Now I have no problems with emphasizing the love of God, and placing it as the most important thing to say about God, God is love, but here’s the thing— God doesn’t negate, ignore, or take a pass on his other attributes in order to be loving. And furthermore a righteous God cares about justice finally being done, or else he would cease to be something essential the Bible says He is. God has set up the moral arc of the universe such that it tends towards justice, not justice without mercy but yes— justice. It is the rightful cry of the oppressed, the abused, the suppressed, the neglected, the poor, the unjustly incarcerated, the innocent victims of chemical weapons bombing, and so much more. Who wants to live in a world where justice is not going to finally be done, but even unrepentant Adolph Hitler gets a pass though he had 6 million Jews slaughtered in death camps? Not me, for sure.

So, the message that God is love, has to be contextually understood in light of all the other major attributes of God, and the salvation plan that God has for human beings. But let’s say something about love itself—- love, if it really is love, must be freely given and freely received. It cannot be predetermined, it cannot be coerced, it cannot be compelled. And so when we read the Bible and it says that we are to respond to God by loving God with our whole heart, loving neighbor as self, and Jesus added, even loving our enemies— what is presupposed by these commandments is that with the strong aid of God’s grace, we can freely do this.

Notice the word freely— freely we have received the love of God, and we freely respond. But what of love unrequited? If God is a lover of humankind, what if they say ‘no thank you! I don’t want to love you! I don’t even want to believe in you! Go away!’ Hell is the place where God says ‘if you insist on having it your way, then your will be done’. ‘If you insist on being bad to the bone despite my love for you, and refuse to repent, refuse to believe the Gospel refuse to accept my Son, refuse to live a godly life— then there is a place in the afterlife where you can carry on in that direction’. In other words, precisely because God is love, and the required response is that we freely love him back, it is not inevitable that all will be saved. It just isn’t. Sometimes, love doesn’t win. Sometimes love is unrequited and tragically, this is even the case with God’s love.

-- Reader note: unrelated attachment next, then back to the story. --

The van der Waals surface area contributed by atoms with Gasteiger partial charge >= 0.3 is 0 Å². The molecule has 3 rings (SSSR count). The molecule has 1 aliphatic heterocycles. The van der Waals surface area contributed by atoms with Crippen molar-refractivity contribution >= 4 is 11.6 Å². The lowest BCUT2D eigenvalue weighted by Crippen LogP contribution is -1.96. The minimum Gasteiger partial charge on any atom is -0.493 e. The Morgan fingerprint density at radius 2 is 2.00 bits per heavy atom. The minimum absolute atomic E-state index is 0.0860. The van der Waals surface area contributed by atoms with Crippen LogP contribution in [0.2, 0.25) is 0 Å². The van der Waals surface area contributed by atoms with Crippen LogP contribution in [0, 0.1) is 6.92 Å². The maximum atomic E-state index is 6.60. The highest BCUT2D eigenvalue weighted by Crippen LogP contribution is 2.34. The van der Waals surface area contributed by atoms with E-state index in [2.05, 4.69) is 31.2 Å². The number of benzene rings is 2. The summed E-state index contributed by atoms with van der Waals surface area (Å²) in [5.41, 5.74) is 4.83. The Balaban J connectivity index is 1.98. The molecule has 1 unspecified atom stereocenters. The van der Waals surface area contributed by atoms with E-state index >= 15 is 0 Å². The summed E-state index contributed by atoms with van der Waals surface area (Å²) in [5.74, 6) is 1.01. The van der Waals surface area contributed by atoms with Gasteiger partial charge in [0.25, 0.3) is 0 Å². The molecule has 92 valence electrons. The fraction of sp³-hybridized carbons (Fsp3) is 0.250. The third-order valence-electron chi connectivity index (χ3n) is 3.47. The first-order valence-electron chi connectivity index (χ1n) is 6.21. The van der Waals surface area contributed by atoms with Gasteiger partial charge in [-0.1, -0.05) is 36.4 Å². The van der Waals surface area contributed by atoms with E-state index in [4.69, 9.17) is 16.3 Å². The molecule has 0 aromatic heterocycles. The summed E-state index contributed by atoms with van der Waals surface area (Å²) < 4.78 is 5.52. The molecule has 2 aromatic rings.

Now we could debate whether the NT view of Hell is eternal torment or annihilation. There is a case to be made for either view, but in either case, love doesn’t win in regard to those who go there. Maybe they cease to exist, or maybe Hell is the place where you experience the absence of God’s loving presence forever, and realize you’ve eternally blown, as the parable in Lk. 16 suggests. Either way, God, who genuinely loves the world, and Jesus who died for the sins of the world, doesn’t get what they want in such cases. Indeed, God weeps over those who love their sin more than they love God.

And on last time— beware of anyone who tells you ‘the Holy Spirit told me’ when the content that follows that preface is something the the Scriptures clearly deny or repudiate. Whether the subject is human sexual behavior or the character of God or something else, at the end of the day someone who says ‘the Spirit told me’ and then contradicts the Scripture has placed his own sense of authority and his own desire to interpret the Bible in a particular aberrant way over the witness of the best Bible interpreters in the church for the last 2,000 years and over the witness of Scripture itself. And when you make yourself, the final arbiter of truth, you are not submitting to or expressing God’s truth, you have become a false teacher and should not be listened to or followed.

Browse Our Archives

Follow Us!